In light of the recent news concerning California’s Prop 8, it seems prudent to bring attention to issues related to workplace discrimination based on sexual orientation. This includes being treated differently or harassed because of your real or perceived sexual orientation — whether gay, lesbian, bisexual, transgender, or heterosexual. While Federal laws tend to have little recourse, the matter is quite different with many State laws. Almost half the states and the District of Columbia have laws that currently prohibit sexual orientation discrimination in both public and private jobs.
If no law prohibits sexual orientation discrimination where you work, there may still be hope. Depending on the exact nature of the discrimination, you may be able to sue your employer or your coworkers under several general legal theories, including:
- intentional or negligent infliction of emotional distress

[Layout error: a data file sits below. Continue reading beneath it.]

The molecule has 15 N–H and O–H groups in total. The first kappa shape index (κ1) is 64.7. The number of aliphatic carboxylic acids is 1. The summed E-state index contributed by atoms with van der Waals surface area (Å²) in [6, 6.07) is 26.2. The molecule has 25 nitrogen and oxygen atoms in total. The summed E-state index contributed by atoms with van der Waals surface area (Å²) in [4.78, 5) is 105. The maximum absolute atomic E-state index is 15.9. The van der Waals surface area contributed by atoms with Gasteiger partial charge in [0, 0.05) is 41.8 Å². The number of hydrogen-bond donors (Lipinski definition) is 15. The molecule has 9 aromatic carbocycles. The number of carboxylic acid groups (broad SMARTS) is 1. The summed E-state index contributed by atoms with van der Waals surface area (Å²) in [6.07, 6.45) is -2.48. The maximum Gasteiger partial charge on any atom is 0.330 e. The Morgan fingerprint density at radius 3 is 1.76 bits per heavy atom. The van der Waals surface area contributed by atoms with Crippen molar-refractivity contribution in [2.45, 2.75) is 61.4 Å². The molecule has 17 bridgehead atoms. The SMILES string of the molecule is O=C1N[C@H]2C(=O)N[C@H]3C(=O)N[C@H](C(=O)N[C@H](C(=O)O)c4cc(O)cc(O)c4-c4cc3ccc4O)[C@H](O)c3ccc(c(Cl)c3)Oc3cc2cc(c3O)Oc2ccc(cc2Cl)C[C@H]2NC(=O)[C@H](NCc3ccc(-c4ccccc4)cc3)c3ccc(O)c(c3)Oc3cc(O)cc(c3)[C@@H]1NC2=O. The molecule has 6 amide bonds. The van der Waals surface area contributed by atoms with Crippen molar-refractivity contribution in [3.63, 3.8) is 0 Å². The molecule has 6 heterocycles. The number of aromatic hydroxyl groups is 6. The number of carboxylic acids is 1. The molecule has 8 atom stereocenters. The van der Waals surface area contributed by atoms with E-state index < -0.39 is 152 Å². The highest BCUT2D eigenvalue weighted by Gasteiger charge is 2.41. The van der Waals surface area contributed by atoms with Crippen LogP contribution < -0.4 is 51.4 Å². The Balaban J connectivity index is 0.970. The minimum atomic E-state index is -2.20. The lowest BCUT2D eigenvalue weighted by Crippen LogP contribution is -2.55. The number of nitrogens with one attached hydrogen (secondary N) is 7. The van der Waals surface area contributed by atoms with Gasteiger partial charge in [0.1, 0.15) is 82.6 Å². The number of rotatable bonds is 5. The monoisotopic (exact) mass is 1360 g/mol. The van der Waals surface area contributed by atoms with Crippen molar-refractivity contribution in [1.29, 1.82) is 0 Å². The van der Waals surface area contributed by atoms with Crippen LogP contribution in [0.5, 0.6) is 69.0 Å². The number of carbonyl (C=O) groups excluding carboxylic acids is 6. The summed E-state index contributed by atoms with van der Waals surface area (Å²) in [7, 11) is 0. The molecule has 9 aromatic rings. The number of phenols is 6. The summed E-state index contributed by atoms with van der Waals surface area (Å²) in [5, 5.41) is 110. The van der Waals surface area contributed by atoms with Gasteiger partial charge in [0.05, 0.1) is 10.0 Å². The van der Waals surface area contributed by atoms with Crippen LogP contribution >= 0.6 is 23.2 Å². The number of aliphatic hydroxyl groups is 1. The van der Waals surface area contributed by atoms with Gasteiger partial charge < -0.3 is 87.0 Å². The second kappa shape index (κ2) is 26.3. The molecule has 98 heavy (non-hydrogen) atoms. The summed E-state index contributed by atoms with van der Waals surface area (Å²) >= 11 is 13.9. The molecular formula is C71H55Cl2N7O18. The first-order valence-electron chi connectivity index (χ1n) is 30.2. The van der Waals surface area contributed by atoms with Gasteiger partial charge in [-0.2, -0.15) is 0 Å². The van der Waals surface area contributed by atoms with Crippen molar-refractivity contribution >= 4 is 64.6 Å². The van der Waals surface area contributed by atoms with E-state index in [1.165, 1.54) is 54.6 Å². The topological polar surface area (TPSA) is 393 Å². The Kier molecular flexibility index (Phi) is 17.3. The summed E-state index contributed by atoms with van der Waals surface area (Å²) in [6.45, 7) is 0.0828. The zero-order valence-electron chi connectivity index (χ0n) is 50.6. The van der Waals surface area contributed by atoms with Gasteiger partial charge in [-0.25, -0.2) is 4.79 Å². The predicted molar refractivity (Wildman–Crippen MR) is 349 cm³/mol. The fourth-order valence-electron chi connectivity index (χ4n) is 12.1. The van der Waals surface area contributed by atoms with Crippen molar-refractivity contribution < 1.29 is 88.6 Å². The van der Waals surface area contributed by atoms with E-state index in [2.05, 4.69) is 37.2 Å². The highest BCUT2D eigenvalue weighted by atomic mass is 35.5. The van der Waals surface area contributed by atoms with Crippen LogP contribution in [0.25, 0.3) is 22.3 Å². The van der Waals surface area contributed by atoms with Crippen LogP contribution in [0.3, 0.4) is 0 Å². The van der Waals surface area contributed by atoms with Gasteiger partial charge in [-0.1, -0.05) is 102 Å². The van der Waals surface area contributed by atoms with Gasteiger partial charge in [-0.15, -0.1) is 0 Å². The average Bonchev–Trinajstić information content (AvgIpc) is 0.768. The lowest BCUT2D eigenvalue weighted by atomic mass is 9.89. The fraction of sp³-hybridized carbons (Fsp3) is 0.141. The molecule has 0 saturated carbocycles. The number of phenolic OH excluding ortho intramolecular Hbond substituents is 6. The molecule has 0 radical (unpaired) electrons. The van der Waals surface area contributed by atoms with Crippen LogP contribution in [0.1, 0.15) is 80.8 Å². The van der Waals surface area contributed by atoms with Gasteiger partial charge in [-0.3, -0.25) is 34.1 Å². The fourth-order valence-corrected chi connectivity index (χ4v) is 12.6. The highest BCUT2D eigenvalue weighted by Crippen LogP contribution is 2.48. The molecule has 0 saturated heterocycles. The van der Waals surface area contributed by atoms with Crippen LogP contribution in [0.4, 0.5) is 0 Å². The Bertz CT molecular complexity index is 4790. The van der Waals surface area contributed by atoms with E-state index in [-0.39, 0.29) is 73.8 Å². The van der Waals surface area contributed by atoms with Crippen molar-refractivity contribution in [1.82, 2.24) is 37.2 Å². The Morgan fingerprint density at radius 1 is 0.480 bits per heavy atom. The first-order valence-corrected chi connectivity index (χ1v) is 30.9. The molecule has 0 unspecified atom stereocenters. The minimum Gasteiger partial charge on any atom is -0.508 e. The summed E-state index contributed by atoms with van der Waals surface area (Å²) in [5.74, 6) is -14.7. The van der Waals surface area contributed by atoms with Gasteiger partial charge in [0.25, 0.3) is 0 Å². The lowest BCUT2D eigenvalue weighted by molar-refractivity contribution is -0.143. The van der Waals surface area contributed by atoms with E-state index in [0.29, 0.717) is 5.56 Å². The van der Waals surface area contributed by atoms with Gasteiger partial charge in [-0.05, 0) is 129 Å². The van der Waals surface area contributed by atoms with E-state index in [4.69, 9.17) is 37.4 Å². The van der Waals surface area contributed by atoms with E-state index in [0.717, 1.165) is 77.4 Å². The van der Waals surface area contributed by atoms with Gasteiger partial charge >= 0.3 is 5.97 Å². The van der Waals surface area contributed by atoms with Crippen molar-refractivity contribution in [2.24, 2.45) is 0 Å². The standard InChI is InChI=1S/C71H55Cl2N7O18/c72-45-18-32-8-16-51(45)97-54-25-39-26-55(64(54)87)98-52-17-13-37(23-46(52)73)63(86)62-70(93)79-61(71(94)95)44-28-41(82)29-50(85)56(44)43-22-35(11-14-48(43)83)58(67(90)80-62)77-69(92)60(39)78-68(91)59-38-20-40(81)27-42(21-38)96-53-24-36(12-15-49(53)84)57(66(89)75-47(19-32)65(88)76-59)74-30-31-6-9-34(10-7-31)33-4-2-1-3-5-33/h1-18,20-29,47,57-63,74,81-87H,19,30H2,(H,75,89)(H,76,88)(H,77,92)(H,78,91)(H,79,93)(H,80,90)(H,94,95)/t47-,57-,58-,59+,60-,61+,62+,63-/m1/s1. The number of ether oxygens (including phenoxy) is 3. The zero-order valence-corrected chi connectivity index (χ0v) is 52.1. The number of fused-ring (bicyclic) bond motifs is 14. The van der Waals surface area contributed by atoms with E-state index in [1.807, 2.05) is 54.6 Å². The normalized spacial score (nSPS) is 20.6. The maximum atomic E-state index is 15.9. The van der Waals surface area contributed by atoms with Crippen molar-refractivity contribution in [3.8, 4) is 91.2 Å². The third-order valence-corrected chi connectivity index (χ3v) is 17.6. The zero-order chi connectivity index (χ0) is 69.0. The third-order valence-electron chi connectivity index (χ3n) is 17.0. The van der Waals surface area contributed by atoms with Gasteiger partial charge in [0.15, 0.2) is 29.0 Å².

- invasion of privacy
- interference with an employment contract, and
- wrongful termination.
The Williams Institute on Sexual Orientation Law and Public Policy studied a number of surveys to determine the extent to which gay and transgender workers experience discrimination and harassment in the workplace. Some examples include:
- 15% to 43 % of gay and transgender workers have experienced some form of discrimination on the job.
- 8% to 17 % of gay and transgender workers report being passed over for a job or fired because of their sexual orientation or gender identity.
- 10% to 28 % received a negative performance evaluation or were passed over for a promotion because they were gay or transgender.
- 7% to 41 % of gay and transgender workers were verbally or physically abused or had their workplace vandalized.
And this may be the tip of the proverbial iceberg: in states where the laws are weak or non-existent, the numbers are surely higher, and there is some evidence the situations described above are seriously under-reported. The Cartwright Law Firm handles employment discrimination in all it’s manifestations. We believe it is important that you understand your rights, and also understand what you can do when faced with discrimination on the job. While the fight for equality in marriage continues, the fight to battle discrimination is and looks to be ongoing, as well.